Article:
Palestinian Prime Minister Ismail Haniya has unveiled a national unity cabinet after months of negotiations between his Hamas movement and Fatah.
Haniya (L) hopes the deal will start a new chapter for Palestinians
The key posts of finance, interior and foreign ministers will go to men who are not members of Hamas or Fatah.
The list will be submitted to parliament on Saturday for approval.
Israeli officials have criticised the new government's platform which they say does not contradict Hamas's core principle of not recognising Israel.
US and European Union officials say they are waiting for the final outcome of the unity talks before deciding whether to lift economic sanctions imposed on the outgoing Hamas-led government.
Israeli officials have made it clear they see the agreement as a step backwards, as it does not address their demands that the new government recognise Israel and sign up to past Israeli-Palestinian deals.
"It is difficult to see anything positive in this," an official told the BBC.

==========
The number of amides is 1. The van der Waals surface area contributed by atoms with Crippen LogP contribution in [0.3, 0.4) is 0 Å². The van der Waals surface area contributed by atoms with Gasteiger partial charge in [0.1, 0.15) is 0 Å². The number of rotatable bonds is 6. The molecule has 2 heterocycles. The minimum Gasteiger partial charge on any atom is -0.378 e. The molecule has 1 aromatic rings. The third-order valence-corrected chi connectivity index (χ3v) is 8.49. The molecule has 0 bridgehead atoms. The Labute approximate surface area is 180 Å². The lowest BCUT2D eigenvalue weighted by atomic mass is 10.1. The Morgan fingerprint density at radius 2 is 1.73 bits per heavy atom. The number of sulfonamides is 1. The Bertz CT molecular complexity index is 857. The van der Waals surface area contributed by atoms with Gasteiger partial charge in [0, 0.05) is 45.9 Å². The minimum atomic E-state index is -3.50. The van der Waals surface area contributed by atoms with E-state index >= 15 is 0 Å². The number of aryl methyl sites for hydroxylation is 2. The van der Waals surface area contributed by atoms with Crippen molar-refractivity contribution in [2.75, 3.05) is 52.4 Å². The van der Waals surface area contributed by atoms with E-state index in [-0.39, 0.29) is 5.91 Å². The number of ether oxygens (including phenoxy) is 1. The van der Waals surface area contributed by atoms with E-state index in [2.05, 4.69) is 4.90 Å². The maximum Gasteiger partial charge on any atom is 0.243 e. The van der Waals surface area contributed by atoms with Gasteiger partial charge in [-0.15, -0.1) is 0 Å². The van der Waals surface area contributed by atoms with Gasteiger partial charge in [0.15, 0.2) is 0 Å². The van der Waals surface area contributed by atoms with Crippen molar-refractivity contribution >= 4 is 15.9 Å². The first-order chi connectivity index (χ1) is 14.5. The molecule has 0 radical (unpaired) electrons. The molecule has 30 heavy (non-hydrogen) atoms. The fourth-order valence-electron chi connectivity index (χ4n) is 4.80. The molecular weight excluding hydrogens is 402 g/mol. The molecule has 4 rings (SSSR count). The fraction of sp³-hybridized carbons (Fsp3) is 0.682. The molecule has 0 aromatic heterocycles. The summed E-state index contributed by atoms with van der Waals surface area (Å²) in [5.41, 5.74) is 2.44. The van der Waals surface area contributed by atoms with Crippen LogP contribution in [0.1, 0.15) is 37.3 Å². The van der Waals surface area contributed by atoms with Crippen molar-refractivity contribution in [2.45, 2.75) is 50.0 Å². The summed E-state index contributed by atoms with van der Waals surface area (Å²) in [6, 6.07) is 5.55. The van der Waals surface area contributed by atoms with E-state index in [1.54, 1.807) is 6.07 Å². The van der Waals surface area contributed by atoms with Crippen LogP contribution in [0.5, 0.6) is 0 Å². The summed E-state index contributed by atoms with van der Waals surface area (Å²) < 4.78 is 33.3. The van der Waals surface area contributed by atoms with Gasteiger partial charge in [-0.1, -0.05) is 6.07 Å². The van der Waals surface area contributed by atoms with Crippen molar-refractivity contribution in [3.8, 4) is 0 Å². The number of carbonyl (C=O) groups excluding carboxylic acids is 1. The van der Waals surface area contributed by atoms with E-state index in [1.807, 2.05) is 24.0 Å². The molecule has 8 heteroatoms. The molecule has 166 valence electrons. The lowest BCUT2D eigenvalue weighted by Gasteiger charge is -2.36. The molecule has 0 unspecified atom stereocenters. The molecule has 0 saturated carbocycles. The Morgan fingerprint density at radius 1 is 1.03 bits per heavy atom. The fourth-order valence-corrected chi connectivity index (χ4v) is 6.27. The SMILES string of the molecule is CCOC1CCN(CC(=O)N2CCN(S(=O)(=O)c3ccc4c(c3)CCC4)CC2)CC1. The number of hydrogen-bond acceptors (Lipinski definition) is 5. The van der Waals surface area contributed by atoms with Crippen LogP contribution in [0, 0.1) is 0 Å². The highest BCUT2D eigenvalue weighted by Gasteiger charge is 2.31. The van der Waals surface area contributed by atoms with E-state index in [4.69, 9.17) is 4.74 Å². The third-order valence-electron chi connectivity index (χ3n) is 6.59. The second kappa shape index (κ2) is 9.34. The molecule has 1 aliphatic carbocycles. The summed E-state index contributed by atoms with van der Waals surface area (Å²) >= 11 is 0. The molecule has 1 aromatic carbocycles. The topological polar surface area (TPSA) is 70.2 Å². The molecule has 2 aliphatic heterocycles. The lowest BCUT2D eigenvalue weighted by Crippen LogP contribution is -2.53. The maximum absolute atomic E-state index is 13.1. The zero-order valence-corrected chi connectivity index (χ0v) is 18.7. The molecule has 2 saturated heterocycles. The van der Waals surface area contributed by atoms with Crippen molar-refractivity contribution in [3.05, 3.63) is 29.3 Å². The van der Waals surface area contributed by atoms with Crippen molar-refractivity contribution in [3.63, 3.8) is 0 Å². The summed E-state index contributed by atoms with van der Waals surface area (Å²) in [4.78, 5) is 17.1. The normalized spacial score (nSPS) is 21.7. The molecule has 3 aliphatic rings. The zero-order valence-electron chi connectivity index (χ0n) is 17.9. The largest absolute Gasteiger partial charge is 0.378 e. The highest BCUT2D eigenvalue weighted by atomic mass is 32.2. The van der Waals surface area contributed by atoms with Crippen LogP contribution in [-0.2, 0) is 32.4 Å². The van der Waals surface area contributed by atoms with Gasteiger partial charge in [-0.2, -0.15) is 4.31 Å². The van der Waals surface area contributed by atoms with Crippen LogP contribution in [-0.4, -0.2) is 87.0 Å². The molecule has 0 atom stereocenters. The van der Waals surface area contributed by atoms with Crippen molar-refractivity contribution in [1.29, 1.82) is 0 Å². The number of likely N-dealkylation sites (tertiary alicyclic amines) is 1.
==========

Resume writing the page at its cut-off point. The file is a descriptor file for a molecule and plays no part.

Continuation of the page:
BBC Middle East analyst Roger Hardy says the unity deal has had a difficult birth and there is still deep mistrust between Hamas and Fatah, the two factions whose bitter rivalry brought the Palestinians to the brink of civil war.
"We hope that this government will mark the start of a new era and enable us to turn the page," Mr Haniya told journalists after handing the list to Palestinian Authority President Mahmoud Abbas, of the rival Fatah faction.
Mr Haniya said if the Palestinian parliament approved the cabinet list, as it is expected to do, the ministers could go straight to Mr Abbas to be sworn in so the government could start work.
The key position of interior minister is being given to an independent academic, Hani Kawasmi.
Analysts say the main test he faces will be over whether he can impose control over Hamas and Fatah military chiefs who currently exercise huge power and autonomy.
The test for the incoming finance minister, Salam Fayyad, will be to reverse a trend in which money has flowed to the Hamas-led government through unofficial channels, because of the international boycott.